In a previous posting on September 21, 2007 called “New Perspectives: Looking Down and Under”, I wished for a “sea” feature to compliment the “sky” feature Google Earth had recently added back then. While I have no illusion that I had anything to do with it, you can still imagine my delight when Google Earth recently did just what I was hoping for... and then some!
With the new update to version 5, Google Earth now gives you the ability to explore and see the sea—you know, that stuff that covers more than 70% of the planet and of which we know embarrassingly little of?
But don’t take my word for it, go get this major update to an already fantastic tool and check it out for yourself. If you already have Google Earth installed, then just go to the Help menu and choose “Check for updates” and it will install version 5. Otherwise, head on over to the Google Earth download site and install it now.
I’ll let many of my fellow bloggers and reporters provide you with reviews and details to help you find some of the new nuggets that may be lurking below the surface (sorry!). A quick search will give you lots of choices, such as this review in the NY Times and this one from the BBC and these videos over on CNET News.
I thought there were some very telling quotes from the Google Earth staff, such as:
“We had this arbitrary distinction that if it was below sea level it didn’t count,” recalled John Hanke, the Internet entrepreneur who co-created the progenitor of Google Earth, called Keyhole, and moved to Google when the company bought his company in 2004.”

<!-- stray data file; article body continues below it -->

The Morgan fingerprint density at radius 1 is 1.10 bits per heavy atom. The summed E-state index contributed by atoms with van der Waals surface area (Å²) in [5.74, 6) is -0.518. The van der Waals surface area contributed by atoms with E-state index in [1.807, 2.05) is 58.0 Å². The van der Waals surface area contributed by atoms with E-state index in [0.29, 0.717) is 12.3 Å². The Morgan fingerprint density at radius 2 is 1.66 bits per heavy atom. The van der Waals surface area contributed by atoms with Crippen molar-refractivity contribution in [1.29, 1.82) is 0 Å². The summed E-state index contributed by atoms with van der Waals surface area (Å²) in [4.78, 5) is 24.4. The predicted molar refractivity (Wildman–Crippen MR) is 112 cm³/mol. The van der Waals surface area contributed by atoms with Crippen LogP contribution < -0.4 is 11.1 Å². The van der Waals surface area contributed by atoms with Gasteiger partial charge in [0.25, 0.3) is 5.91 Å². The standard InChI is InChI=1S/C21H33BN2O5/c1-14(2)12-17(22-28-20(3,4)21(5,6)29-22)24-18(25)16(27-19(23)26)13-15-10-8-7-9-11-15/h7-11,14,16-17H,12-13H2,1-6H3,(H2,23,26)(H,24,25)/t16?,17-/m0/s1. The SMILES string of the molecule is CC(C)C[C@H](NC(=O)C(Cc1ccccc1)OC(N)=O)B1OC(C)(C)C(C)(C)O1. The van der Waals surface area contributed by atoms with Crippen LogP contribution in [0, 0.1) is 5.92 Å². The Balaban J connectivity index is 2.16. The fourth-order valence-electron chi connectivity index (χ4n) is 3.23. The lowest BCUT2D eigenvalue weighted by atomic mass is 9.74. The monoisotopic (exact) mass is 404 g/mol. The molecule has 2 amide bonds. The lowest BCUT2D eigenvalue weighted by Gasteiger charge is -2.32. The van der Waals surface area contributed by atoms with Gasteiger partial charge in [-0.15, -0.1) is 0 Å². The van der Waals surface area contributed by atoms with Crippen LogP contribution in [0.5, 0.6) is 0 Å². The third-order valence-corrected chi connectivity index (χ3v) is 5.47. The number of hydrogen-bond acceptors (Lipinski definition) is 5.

And as fascinated as I am with the sea and this major addition to Google Earth, don’t let me limit your exploration of the new version to just the underwater world. Google Earth has many other new features that are almost as exciting, such as “Historical Imagery” which let’s you go back in time and scroll through satellite images to see a time lapse visual display of things like the spread of disease or urban sprawl (or maybe those are the same?)
And for those like me who are also interested in the learning aspects of all things, be sure to check out new features such as a function called Touring which the NY Times article described as:
“.. let’s you create narrated, illustrated tours, on land or above and below the sea surface, describing and showing things like a hike or scuba excursion, or even a research cruise on a deep-diving submarine.”
And as Christopher Dawson reported in his blog on ZDnet Education
“Google has partnered with National Geographic, the BBC, Cousteau’s Ocean World, and several others to provide a wealth of information about everything from the global fishing crisis to footage of shipwrecks. Marine life census data, scientific expeditions, and countless links to information outside Google Earth make this a free treasure trove for science, social studies, geography, and even math teachers (how better to learn about coordinate systems?).”
OK, enough from me. Stop reading this and fire up this latest offering of Google Earth and have fun doing your own exploratory and experiential learning. Enjoy!
Lucky for me, I am off in the morning to help a friend sail his boat from St. Martin to Miami. While you are in Google Earth, you may also want to check out this area and get a bit of a geography lesson while you’re at it. Meanwhile I’ll be busy doing an even more intimate form of exploring and experiential learning. Which, by the way, is part of the reason for my limited access and postings of late, something that will continue for another week or so while I’m making this 1400nm crossing. "Sea you" on the other side!